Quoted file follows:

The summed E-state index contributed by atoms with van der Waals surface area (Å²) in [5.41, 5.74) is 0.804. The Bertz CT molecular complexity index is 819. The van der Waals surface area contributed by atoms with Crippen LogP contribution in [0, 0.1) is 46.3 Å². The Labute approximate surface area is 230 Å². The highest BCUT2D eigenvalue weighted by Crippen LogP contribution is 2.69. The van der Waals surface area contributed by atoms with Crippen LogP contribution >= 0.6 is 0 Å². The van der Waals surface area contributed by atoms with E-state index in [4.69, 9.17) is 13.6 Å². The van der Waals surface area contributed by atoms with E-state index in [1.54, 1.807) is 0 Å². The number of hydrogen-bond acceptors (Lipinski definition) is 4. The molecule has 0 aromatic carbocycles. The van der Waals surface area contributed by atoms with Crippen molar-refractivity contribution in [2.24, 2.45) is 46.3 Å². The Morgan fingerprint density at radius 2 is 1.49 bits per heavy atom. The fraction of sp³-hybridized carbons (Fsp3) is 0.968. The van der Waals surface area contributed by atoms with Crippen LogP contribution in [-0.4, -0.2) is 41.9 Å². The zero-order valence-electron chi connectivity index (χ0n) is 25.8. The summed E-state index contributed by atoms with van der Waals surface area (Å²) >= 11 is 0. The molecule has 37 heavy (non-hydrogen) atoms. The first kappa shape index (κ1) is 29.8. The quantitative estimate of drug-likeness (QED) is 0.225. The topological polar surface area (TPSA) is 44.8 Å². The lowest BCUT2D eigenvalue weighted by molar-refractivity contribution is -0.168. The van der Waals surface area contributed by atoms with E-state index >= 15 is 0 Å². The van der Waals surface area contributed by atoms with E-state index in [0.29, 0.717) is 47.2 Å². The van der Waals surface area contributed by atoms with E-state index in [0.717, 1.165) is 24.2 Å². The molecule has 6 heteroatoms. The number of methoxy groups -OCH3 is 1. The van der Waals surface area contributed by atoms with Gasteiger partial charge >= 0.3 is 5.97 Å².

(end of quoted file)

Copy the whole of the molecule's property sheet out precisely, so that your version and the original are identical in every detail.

The summed E-state index contributed by atoms with van der Waals surface area (Å²) in [5.41, 5.74) is 0.804. The Bertz CT molecular complexity index is 819. The van der Waals surface area contributed by atoms with Crippen LogP contribution in [0, 0.1) is 46.3 Å². The Labute approximate surface area is 230 Å². The highest BCUT2D eigenvalue weighted by Crippen LogP contribution is 2.69. The van der Waals surface area contributed by atoms with Crippen LogP contribution >= 0.6 is 0 Å². The van der Waals surface area contributed by atoms with E-state index in [4.69, 9.17) is 13.6 Å². The van der Waals surface area contributed by atoms with E-state index in [1.54, 1.807) is 0 Å². The number of hydrogen-bond acceptors (Lipinski definition) is 4. The molecule has 0 aromatic carbocycles. The van der Waals surface area contributed by atoms with Crippen molar-refractivity contribution in [2.24, 2.45) is 46.3 Å². The Morgan fingerprint density at radius 2 is 1.49 bits per heavy atom. The fraction of sp³-hybridized carbons (Fsp3) is 0.968. The van der Waals surface area contributed by atoms with Crippen LogP contribution in [-0.4, -0.2) is 41.9 Å². The zero-order valence-electron chi connectivity index (χ0n) is 25.8. The summed E-state index contributed by atoms with van der Waals surface area (Å²) >= 11 is 0. The molecule has 37 heavy (non-hydrogen) atoms. The first kappa shape index (κ1) is 29.8. The quantitative estimate of drug-likeness (QED) is 0.225. The topological polar surface area (TPSA) is 44.8 Å². The lowest BCUT2D eigenvalue weighted by molar-refractivity contribution is -0.168. The van der Waals surface area contributed by atoms with E-state index >= 15 is 0 Å². The van der Waals surface area contributed by atoms with E-state index in [0.29, 0.717) is 47.2 Å². The van der Waals surface area contributed by atoms with E-state index in [0.717, 1.165) is 24.2 Å². The molecule has 6 heteroatoms. The number of methoxy groups -OCH3 is 1. The van der Waals surface area contributed by atoms with Gasteiger partial charge >= 0.3 is 5.97 Å².